Surgery: Cataract/IOL Surgery in a Young Child with PHPV
This is a cataract surgery in a 2-year-old boy with unilateral congenital cataract. A small plaque was noticed on the posterior capsule and we suspected that it may be a case of PHPV. After a decent sized capsulotomy, an SA IOL was implanted and dialed in without putting too much stress on the capsule. The plaque on the capsule was removed using vitrector. A mild stalk was seen and it was a case of PHPV. We had a stable anterior chamber, stable lens and a small capsulorrhexis at the end of the procedure.
Surgeon: Dr. Daniel Neely, Indiana University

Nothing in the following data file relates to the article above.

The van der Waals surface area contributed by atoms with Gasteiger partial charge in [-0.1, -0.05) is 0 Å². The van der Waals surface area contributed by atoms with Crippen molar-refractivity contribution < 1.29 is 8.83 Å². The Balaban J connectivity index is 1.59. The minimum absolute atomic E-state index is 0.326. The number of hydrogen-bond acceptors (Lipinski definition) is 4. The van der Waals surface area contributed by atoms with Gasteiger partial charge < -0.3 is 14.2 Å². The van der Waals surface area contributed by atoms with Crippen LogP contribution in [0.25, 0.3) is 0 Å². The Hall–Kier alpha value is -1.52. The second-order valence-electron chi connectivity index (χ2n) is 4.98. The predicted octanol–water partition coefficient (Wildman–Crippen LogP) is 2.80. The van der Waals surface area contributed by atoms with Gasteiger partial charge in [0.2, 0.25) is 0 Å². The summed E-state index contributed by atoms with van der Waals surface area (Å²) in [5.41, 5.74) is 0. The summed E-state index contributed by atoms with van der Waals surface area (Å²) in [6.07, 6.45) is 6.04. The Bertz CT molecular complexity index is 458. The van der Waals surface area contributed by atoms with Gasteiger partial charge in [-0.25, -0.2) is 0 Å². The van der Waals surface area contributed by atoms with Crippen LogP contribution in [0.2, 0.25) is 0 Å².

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DR NEELY: We’ve just been doing our prepwork here. We’ve got our traction suture in, and our two pericorneal incisions. See, we’ve got a very interesting congenital cataract. Very pretty. This child is two years old. Little boy. And it’s a unilateral congenital cataract. It involves the posterior portion of the nucleus here, centrally, and then it has these cortical spokes wrapping around the nucleus. Like most congenital unilateral cataracts, this side is a little bit smaller than normal. Axial length is less than the other side. I’m just kind of double checking what the corneal diameter is. The corneal diameter is just under 10 millimeters. So 10 millimeters is — that gets to be about the bottom threshold for lens implant. We’re using a little bit of VisionBlue. There’s some decent red reflex, but I’m just gonna help our visibility by staining that central capsule a little bit better. The lens implant calculation came out to be about a 30/31. So it’s reflective of the small size of this eye. Cut rate is 250 per minute. Maximum aspiration is 250, and the infusion pressure is set at 30 millimeters of mercury. Just little circular motions with low vacuum. When you have a small eye like this, you have to keep in mind what the dimensions are, because you’ll get fooled into making your capsulotomy perhaps smaller than what you need, because the relative proportions are less. It’s probably a little small still here. I’m gonna try and make it just a little bit larger. You notice that frequently I’m changing the focus, and that’s — you know, you don’t have the same type of fluid dynamics that you do with the adult wounds, a lot of times. And so you get more fluctuation of the chamber than what you might otherwise… All right. I think I’m about ready to switch over to aspiration here. The first piece out of the periphery is always kind of the toughest one. We’re seeing that this — the opaque areas of this lens seem to be a little more dense than the non-cataract areas. Now we’re getting some clarity there. Interesting things about pediatric capsules is: Once you get the lens material out of the way, the capsules are so clear that they can be very difficult to see. Especially the posterior capsule. It can be quite interesting sometimes to try and figure out. Cutter’s on here, and I’m using it once in a while. And that plaque that’s back there on the posterior capsule — it’s got kind of a unique look to it. A small eye like this, you have to wonder if this is a PHPV eye, and if we’ll see a talk. I think there’s a real possibility it’s PHPV. I guess we’ll see that. You don’t always have to have a stalk. But the fact that that plaque is on the posterior capsule is pretty suggestive, between the small size of this eye and that, I bet it is a PHPV, and maybe we’ll see a stalk. PHPV is persistent hyperplastic primary vitreous. And when the eye is in its embryonic stages, there’s a blood vessel, the hyaloid artery, that runs right down through the vitreous cavity. It comes from the optic nerve, runs down through the vitreous cavity, and it basically nourishes the lens while it’s forming, and then it disappears. In cases where it doesn’t disappear, you get this stalk running down through the middle of the eye. Just checking to make sure I’m on aspiration, and I am. You’ve got a little bit of corneal edema that’s obscuring the view. So I just want to gently get in there, hook onto something, and tease this stuff out of there. So most of us aren’t real comfortable with our left hand, so I’m trying not to have to do a lot of manipulation here, other than just get hooked onto the stuff and get out of there. There’s a little wedge back there. I’ll try one more time with that. Going back to my 12:00 wound. So there’s that plaque. I’ll see if any of that will aspirate off, or if I’ll wait and get it after the lens. A little bit of it’s come off here, and I think the rest of that is gonna have to wait until after the lens is in. All right. So the capsulotomy is pretty decent. Okay. So I’m just going to enlarge the implant incision. It’s a small eye. It’s gonna be probably a 4 millimeter capsulotomy there, so that lens is gonna have to either be injected all the way in, or dialed in. It’s probably just barely going to fit. So here comes our lens. And I’m making sure it’s going under the anterior lip. It’s flipping a little bit here. The SA lens that we put in — the clear one — so this clear lens comes in powers I think up to 34. You can get some — which is nice for some of these really small pediatric eyes, because that’s a strong powered lens. And they’re so pliable that, unlike some of the early injectable, foldable lenses, these don’t break. These lenses are really flexible. But you really don’t want to stress that capsule edge. Dial that into the bag. Again, that’ll continue to open up a little bit. All right. So, again, this lens optic is about 6 millimeters across. And you can see what a significant percentage of the limbus to limbus distance it’s occupying. Decent-sized lens for a little eye. But it seems to fit just fine. All right. So infusion is on 20. I’ve got the vitrector back. The cutter is off. Aspirating out the viscoelastic here. I’ve got a small tear in the conjunctiva, so I think what I’ll do is, rather than make my incision back here, I’m just gonna take this down across the limbus here. We’ve just got to make sure we get kind of behind the fusion of Tenon’s and conjunctiva here. I’m having to cut this left to right with my left hand, because of where the tear was situated. These PHPV cases, assuming that’s what this is — you have to be a little bit careful about the pars plana incision, because of the fact that the pars plana is abnormal in these cases. It’s generally smaller. May be more anterior in general. So you want to not go quite back as far as what you would otherwise. The downside of that is you might hit the ciliary body and get a bit of bleeding. So we’ll go ahead and change to the posterior settings on the vitrector. We want the 500 cut and the 100 aspiration. And I’ll measure this back. I’ll usually do about 2.5 millimeters, but I’m gonna go anterior here. I’m gonna set this forward, just shy of 2. And I’m gonna go pretty vertical with this, because of this posterior capsule being so funny. Okay. So you see my vitrector behind the capsule here. And I’m going to try and cut a hole next to this early on, so that my aspiration can get to the back of the eye. And then I’ll worry about the plaque. But I need a hole in the capsule so I’ll have flow. So earlier, you were asking whether or not to take this plaque from the pars plana, and I’m not sure that we were answering each other’s question. The plan is to do what we’re doing now, where you’re taking this plaque out after your lens is in the bag and stabilized. You could do a lensectomy through the pars plana, but then putting your lens implant in would be rather complicated. If you were just doing a lensectomy as part of a vitreoretinal procedure, that’s fine. But if you’re doing it as an anterior segment surgeon, there’s probably no advantage to taking that approach. I do think this is a PHPV. I think there is a stalk back there. Right there you can see — at least, we can see that. With the plaque, you know there’s going to be — it just has to be a PHPV. But it’s a mild one, because it doesn’t have distortion of the ciliary processes. So the PHPV eyes can be problematic, not only because they’re small, but because they frequently get glaucoma. A lot of times, you’ll see dragging of the ciliary processes. So that can go on to cause phthisis as well, so a lot of times we’ll take out cataracts, even if we don’t expect visual improvement, trying to preserve the eye and stabilize it. I think this eye probably has some decent visual potential. So we’ve got stable anterior chamber and a small capsulorrhexis. Good lens stability. Therefore no big advantage to having the Miostat in the eye. So not using it. Postoperatively, I’ll keep this child on some atropine. Both of these IOL patients — we’ll keep them on atropine for a few weeks. Because a lot of times children will have these intense inflammatory reactions with the lens implants, and if you’re gonna have synechiae form, you want that pupil to scar up in a large position. If the pupil scars down in a small position, you won’t be able to refract or manage the visual axis in any way.